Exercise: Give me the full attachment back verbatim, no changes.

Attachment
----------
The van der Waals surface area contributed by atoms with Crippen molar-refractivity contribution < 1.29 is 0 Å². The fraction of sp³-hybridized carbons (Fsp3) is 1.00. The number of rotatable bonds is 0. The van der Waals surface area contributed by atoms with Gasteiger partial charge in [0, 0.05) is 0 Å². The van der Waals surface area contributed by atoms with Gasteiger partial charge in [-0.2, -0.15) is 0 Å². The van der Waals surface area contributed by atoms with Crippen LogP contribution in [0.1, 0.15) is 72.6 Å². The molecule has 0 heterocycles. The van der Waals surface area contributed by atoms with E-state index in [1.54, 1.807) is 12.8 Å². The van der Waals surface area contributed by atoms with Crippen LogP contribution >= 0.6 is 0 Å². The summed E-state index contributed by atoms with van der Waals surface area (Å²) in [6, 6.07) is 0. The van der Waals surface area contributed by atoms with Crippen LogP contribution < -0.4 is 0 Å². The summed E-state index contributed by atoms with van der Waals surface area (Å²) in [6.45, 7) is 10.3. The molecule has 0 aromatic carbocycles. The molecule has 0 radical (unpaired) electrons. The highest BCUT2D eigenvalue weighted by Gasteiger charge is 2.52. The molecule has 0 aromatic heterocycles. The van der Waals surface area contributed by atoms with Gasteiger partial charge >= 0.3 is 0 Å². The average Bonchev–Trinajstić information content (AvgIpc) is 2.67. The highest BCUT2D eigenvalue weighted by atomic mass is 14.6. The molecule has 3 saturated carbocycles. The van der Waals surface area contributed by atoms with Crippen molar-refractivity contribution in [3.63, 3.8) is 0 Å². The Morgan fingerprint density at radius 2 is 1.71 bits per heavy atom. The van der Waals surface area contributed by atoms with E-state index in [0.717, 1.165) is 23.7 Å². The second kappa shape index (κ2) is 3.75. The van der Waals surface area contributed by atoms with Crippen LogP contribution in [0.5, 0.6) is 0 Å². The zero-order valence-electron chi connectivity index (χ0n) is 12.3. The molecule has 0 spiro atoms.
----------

The van der Waals surface area contributed by atoms with Crippen molar-refractivity contribution < 1.29 is 0 Å². The fraction of sp³-hybridized carbons (Fsp3) is 1.00. The number of rotatable bonds is 0. The van der Waals surface area contributed by atoms with Gasteiger partial charge in [0, 0.05) is 0 Å². The van der Waals surface area contributed by atoms with Gasteiger partial charge in [-0.2, -0.15) is 0 Å². The van der Waals surface area contributed by atoms with Crippen LogP contribution in [0.1, 0.15) is 72.6 Å². The molecule has 0 heterocycles. The van der Waals surface area contributed by atoms with E-state index in [1.54, 1.807) is 12.8 Å². The van der Waals surface area contributed by atoms with Crippen LogP contribution >= 0.6 is 0 Å². The summed E-state index contributed by atoms with van der Waals surface area (Å²) in [6, 6.07) is 0. The van der Waals surface area contributed by atoms with Crippen LogP contribution < -0.4 is 0 Å². The summed E-state index contributed by atoms with van der Waals surface area (Å²) in [6.45, 7) is 10.3. The molecule has 0 aromatic carbocycles. The molecule has 0 radical (unpaired) electrons. The highest BCUT2D eigenvalue weighted by Gasteiger charge is 2.52. The molecule has 0 aromatic heterocycles. The van der Waals surface area contributed by atoms with Gasteiger partial charge >= 0.3 is 0 Å². The average Bonchev–Trinajstić information content (AvgIpc) is 2.67. The highest BCUT2D eigenvalue weighted by atomic mass is 14.6. The molecule has 3 saturated carbocycles. The van der Waals surface area contributed by atoms with Crippen molar-refractivity contribution in [3.63, 3.8) is 0 Å². The Morgan fingerprint density at radius 2 is 1.71 bits per heavy atom. The van der Waals surface area contributed by atoms with E-state index in [0.717, 1.165) is 23.7 Å². The second kappa shape index (κ2) is 3.75. The van der Waals surface area contributed by atoms with Crippen LogP contribution in [0.5, 0.6) is 0 Å². The zero-order valence-electron chi connectivity index (χ0n) is 12.3. The molecule has 0 spiro atoms.